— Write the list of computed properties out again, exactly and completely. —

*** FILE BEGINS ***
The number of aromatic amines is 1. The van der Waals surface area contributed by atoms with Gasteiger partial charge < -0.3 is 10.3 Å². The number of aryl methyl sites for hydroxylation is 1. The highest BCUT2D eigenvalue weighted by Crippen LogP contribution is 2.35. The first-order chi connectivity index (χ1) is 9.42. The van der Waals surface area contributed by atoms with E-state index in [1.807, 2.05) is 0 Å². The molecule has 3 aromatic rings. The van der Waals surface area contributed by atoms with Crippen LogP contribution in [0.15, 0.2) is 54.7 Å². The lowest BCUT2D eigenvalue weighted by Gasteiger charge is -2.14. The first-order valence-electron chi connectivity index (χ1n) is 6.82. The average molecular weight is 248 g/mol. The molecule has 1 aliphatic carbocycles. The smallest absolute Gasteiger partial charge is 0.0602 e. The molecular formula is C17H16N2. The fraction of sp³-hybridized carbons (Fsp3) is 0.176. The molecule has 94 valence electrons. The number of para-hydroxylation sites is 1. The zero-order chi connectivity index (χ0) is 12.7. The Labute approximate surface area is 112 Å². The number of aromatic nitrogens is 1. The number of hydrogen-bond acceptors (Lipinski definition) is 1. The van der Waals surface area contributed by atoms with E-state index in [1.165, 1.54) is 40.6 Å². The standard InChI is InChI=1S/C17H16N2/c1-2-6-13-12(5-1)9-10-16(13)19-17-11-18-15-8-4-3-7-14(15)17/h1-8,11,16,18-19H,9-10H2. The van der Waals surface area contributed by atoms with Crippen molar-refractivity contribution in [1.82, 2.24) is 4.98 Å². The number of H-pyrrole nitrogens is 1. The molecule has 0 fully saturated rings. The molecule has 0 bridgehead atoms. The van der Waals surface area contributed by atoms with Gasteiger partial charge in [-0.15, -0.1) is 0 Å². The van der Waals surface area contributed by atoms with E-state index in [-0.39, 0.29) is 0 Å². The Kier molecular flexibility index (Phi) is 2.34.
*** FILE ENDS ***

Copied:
The number of aromatic amines is 1. The van der Waals surface area contributed by atoms with Gasteiger partial charge < -0.3 is 10.3 Å². The number of aryl methyl sites for hydroxylation is 1. The highest BCUT2D eigenvalue weighted by Crippen LogP contribution is 2.35. The first-order chi connectivity index (χ1) is 9.42. The van der Waals surface area contributed by atoms with E-state index in [1.807, 2.05) is 0 Å². The molecule has 3 aromatic rings. The van der Waals surface area contributed by atoms with Crippen LogP contribution in [0.15, 0.2) is 54.7 Å². The lowest BCUT2D eigenvalue weighted by Gasteiger charge is -2.14. The first-order valence-electron chi connectivity index (χ1n) is 6.82. The average molecular weight is 248 g/mol. The molecule has 1 aliphatic carbocycles. The smallest absolute Gasteiger partial charge is 0.0602 e. The molecular formula is C17H16N2. The fraction of sp³-hybridized carbons (Fsp3) is 0.176. The molecule has 94 valence electrons. The number of para-hydroxylation sites is 1. The zero-order chi connectivity index (χ0) is 12.7. The Labute approximate surface area is 112 Å². The number of aromatic nitrogens is 1. The number of hydrogen-bond acceptors (Lipinski definition) is 1. The van der Waals surface area contributed by atoms with E-state index in [1.165, 1.54) is 40.6 Å². The standard InChI is InChI=1S/C17H16N2/c1-2-6-13-12(5-1)9-10-16(13)19-17-11-18-15-8-4-3-7-14(15)17/h1-8,11,16,18-19H,9-10H2. The van der Waals surface area contributed by atoms with Crippen molar-refractivity contribution in [1.82, 2.24) is 4.98 Å². The number of H-pyrrole nitrogens is 1. The molecule has 0 fully saturated rings. The molecule has 0 bridgehead atoms. The van der Waals surface area contributed by atoms with Gasteiger partial charge in [-0.15, -0.1) is 0 Å². The van der Waals surface area contributed by atoms with E-state index in [-0.39, 0.29) is 0 Å². The Kier molecular flexibility index (Phi) is 2.34.